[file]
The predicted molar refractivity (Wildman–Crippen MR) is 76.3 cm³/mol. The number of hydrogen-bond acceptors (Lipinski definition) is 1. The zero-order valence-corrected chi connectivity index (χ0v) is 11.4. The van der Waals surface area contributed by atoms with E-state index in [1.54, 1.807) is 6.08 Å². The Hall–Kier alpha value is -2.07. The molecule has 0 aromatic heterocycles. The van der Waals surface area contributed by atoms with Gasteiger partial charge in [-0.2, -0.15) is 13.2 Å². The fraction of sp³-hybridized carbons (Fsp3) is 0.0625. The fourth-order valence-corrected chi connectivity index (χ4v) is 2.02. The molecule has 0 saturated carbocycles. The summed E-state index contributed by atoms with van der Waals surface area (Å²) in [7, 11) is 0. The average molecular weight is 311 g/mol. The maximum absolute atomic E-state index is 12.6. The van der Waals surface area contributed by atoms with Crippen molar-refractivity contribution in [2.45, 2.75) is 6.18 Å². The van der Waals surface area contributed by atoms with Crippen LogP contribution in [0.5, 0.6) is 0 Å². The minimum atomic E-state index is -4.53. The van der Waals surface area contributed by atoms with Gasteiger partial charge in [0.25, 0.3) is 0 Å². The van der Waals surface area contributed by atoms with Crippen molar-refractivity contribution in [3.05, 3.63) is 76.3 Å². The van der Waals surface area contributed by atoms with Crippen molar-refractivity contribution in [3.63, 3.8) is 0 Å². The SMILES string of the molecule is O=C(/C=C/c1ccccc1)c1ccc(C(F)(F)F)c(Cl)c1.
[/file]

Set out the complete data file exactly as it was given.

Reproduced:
The predicted molar refractivity (Wildman–Crippen MR) is 76.3 cm³/mol. The number of hydrogen-bond acceptors (Lipinski definition) is 1. The zero-order valence-corrected chi connectivity index (χ0v) is 11.4. The van der Waals surface area contributed by atoms with E-state index in [1.54, 1.807) is 6.08 Å². The Hall–Kier alpha value is -2.07. The molecule has 0 aromatic heterocycles. The van der Waals surface area contributed by atoms with Gasteiger partial charge in [-0.2, -0.15) is 13.2 Å². The fraction of sp³-hybridized carbons (Fsp3) is 0.0625. The fourth-order valence-corrected chi connectivity index (χ4v) is 2.02. The molecule has 0 saturated carbocycles. The summed E-state index contributed by atoms with van der Waals surface area (Å²) in [7, 11) is 0. The average molecular weight is 311 g/mol. The maximum absolute atomic E-state index is 12.6. The van der Waals surface area contributed by atoms with Crippen molar-refractivity contribution in [2.45, 2.75) is 6.18 Å². The van der Waals surface area contributed by atoms with Crippen LogP contribution in [0.5, 0.6) is 0 Å². The minimum atomic E-state index is -4.53. The van der Waals surface area contributed by atoms with Gasteiger partial charge in [0.25, 0.3) is 0 Å². The van der Waals surface area contributed by atoms with Crippen molar-refractivity contribution in [3.05, 3.63) is 76.3 Å². The van der Waals surface area contributed by atoms with Crippen molar-refractivity contribution in [3.63, 3.8) is 0 Å². The SMILES string of the molecule is O=C(/C=C/c1ccccc1)c1ccc(C(F)(F)F)c(Cl)c1.